Addi'tion. n.s. [from add.]
- The act of adding one thing to another; opposed to diminution.
The infinite distance between the Creator and the noblest of all creatures can never be measured, nor exhausted by endless addition of finite degrees. Bentley's Sermons.
- Additament, or the thing added.
It will not be modestly done, if any of our own wisdom intrude or interpose, or be willing to make additions to what Christ and his Apostles have designed. Hammond's Fundam.
Some such resemblances, methinks, I find
Of our last evening's talk, in this thy dream,
But with addition strange! Milt. Paradise Lost, b. v.
The abolishing of villanage, together with the custom permitted, among the nobles, of selling their lands, was a mighty addition to the power of the commons. Swift on the Dissensions in Athens and Rome.
- In arithmetick.
Addition is the reduction of two or more numbers of like kind, together into one sum or total. Cocker's Arithmetick.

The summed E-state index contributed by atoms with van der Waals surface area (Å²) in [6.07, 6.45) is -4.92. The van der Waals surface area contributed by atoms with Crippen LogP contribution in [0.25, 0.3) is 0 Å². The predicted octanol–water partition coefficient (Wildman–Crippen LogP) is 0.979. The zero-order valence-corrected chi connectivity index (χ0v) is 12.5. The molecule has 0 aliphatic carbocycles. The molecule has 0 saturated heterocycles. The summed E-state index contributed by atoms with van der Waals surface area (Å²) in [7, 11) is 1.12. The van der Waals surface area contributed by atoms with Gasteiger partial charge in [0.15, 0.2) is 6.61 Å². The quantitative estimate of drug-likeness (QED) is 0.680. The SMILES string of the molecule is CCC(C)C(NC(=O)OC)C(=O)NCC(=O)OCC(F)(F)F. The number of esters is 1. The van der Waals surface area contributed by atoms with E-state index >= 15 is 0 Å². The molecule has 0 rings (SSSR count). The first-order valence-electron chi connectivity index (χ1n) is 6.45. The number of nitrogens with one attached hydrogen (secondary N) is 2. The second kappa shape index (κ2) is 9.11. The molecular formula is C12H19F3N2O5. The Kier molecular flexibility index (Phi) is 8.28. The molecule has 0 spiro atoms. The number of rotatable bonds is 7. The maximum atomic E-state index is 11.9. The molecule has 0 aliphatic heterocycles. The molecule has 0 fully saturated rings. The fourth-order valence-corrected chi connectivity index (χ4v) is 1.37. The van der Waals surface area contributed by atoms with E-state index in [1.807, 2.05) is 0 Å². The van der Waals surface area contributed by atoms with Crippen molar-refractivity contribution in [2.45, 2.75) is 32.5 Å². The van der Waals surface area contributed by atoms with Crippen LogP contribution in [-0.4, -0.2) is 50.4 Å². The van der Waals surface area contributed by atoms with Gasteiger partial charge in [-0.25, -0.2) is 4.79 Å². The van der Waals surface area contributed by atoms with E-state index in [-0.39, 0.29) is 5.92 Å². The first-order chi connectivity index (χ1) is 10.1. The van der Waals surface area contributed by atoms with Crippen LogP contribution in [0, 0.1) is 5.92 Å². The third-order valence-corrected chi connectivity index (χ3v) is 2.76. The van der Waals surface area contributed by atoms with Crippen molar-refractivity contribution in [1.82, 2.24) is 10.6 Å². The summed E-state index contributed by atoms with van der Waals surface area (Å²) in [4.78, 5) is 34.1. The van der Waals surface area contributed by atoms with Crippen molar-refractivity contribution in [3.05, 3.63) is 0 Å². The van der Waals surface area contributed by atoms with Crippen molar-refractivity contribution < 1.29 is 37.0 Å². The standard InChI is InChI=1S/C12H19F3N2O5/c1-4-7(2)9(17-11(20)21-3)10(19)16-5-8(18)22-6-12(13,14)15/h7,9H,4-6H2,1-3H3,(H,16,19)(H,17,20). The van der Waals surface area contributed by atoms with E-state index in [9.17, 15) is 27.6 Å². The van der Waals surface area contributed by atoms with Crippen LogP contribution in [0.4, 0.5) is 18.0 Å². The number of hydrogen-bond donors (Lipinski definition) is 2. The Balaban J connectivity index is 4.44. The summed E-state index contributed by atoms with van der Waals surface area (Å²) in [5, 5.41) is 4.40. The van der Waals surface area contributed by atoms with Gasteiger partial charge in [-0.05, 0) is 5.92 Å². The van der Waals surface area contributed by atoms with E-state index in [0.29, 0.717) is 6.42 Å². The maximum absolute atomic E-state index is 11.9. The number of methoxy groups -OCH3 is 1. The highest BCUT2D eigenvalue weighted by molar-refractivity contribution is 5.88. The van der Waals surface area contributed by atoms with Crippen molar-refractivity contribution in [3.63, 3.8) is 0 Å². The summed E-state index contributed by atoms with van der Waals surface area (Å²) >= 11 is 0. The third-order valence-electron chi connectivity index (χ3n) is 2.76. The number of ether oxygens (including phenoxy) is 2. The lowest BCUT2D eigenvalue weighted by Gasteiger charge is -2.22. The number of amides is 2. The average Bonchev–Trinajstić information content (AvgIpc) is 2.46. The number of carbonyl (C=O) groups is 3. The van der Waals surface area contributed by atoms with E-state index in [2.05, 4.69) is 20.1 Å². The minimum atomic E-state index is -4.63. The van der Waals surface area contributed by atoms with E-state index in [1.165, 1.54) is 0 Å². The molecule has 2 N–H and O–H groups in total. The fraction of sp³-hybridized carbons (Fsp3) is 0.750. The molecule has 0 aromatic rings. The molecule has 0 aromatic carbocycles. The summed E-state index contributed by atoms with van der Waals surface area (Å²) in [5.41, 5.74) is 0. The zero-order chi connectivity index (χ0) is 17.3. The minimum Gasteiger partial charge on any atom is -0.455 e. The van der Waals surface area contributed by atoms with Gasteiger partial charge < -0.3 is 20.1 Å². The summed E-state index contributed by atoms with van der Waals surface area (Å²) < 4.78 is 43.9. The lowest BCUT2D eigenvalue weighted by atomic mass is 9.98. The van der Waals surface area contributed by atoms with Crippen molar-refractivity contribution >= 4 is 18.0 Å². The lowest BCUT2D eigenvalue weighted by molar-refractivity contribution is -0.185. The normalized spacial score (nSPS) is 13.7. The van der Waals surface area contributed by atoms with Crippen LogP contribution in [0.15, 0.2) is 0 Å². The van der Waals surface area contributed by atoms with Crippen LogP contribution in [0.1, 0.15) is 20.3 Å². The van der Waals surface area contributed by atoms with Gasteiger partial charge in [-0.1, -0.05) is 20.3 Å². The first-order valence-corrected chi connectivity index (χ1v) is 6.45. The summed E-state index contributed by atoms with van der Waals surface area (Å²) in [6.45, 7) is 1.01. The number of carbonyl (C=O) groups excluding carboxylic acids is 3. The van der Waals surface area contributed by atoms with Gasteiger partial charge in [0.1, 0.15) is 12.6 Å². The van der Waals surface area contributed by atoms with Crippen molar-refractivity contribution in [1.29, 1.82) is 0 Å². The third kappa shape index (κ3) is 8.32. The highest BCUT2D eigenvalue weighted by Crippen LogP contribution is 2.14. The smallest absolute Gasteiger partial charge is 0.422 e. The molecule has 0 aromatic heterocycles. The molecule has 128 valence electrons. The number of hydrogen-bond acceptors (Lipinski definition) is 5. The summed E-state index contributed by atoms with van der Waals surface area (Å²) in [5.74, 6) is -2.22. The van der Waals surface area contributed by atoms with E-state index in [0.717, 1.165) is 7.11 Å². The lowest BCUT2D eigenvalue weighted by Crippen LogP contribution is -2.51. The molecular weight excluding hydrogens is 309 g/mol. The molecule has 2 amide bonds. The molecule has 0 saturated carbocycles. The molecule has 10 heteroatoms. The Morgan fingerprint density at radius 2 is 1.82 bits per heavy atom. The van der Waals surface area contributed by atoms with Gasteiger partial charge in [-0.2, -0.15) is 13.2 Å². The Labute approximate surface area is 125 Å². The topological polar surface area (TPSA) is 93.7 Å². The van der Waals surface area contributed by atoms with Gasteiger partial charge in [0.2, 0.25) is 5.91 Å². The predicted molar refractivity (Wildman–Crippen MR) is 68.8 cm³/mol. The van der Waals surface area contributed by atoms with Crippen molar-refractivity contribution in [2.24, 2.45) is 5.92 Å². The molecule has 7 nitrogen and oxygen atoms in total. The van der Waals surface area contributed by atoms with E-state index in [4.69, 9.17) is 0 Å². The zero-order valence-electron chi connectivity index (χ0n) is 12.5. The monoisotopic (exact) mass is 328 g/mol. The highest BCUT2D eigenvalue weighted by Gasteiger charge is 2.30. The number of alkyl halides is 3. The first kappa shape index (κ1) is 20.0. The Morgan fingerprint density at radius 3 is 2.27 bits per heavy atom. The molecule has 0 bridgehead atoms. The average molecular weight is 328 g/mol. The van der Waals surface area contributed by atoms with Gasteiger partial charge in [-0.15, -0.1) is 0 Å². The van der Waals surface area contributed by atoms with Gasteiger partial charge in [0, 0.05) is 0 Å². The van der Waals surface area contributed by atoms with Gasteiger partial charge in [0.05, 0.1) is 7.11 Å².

- In law. A title given to a man, over and above his christian name and surname, shewing his estate, degree, occupation, trade, age, place of dwelling. Cowell.
The name, and all th‘ addition to a king;
The sway, revenue, execution of th' last,
Beloved sons, be yours; which to conﬁrm,
This coronet part between you. Shakesp. King Lear.
From this time,
For what he did before Corioli, call him,
With all th' applause and clamour of the host,
Caius Marcius Coriolanus. Bear th' addition nobly ever. Shakespeare's Coriolanus.
There arose new disputes upon the persons named by the king, or rather against the additions and appellations of title, which were made to their names. Clarendon, b. viii.